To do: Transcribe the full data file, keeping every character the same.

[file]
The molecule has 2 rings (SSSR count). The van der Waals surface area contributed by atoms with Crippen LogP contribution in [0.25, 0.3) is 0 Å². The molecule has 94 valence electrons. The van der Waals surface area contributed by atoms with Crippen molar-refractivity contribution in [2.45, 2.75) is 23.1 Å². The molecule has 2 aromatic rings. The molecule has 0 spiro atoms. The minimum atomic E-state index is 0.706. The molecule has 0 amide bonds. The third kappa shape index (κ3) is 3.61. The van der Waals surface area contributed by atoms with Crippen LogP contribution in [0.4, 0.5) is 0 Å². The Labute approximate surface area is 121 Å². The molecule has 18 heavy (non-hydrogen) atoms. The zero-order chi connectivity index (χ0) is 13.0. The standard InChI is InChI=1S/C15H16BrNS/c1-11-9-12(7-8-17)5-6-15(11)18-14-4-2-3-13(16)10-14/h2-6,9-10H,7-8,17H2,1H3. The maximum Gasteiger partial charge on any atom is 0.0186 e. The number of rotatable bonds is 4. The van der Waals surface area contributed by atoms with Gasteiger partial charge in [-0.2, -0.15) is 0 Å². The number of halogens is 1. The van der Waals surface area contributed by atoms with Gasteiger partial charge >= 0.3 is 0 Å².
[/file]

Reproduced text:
The molecule has 2 rings (SSSR count). The van der Waals surface area contributed by atoms with Crippen LogP contribution in [0.25, 0.3) is 0 Å². The molecule has 94 valence electrons. The van der Waals surface area contributed by atoms with Crippen molar-refractivity contribution in [2.45, 2.75) is 23.1 Å². The molecule has 2 aromatic rings. The molecule has 0 spiro atoms. The minimum atomic E-state index is 0.706. The molecule has 0 amide bonds. The third kappa shape index (κ3) is 3.61. The van der Waals surface area contributed by atoms with Crippen LogP contribution in [0.4, 0.5) is 0 Å². The Labute approximate surface area is 121 Å². The molecule has 18 heavy (non-hydrogen) atoms. The zero-order chi connectivity index (χ0) is 13.0. The standard InChI is InChI=1S/C15H16BrNS/c1-11-9-12(7-8-17)5-6-15(11)18-14-4-2-3-13(16)10-14/h2-6,9-10H,7-8,17H2,1H3. The maximum Gasteiger partial charge on any atom is 0.0186 e. The number of rotatable bonds is 4. The van der Waals surface area contributed by atoms with Gasteiger partial charge in [-0.2, -0.15) is 0 Å². The number of halogens is 1. The van der Waals surface area contributed by atoms with Gasteiger partial charge >= 0.3 is 0 Å².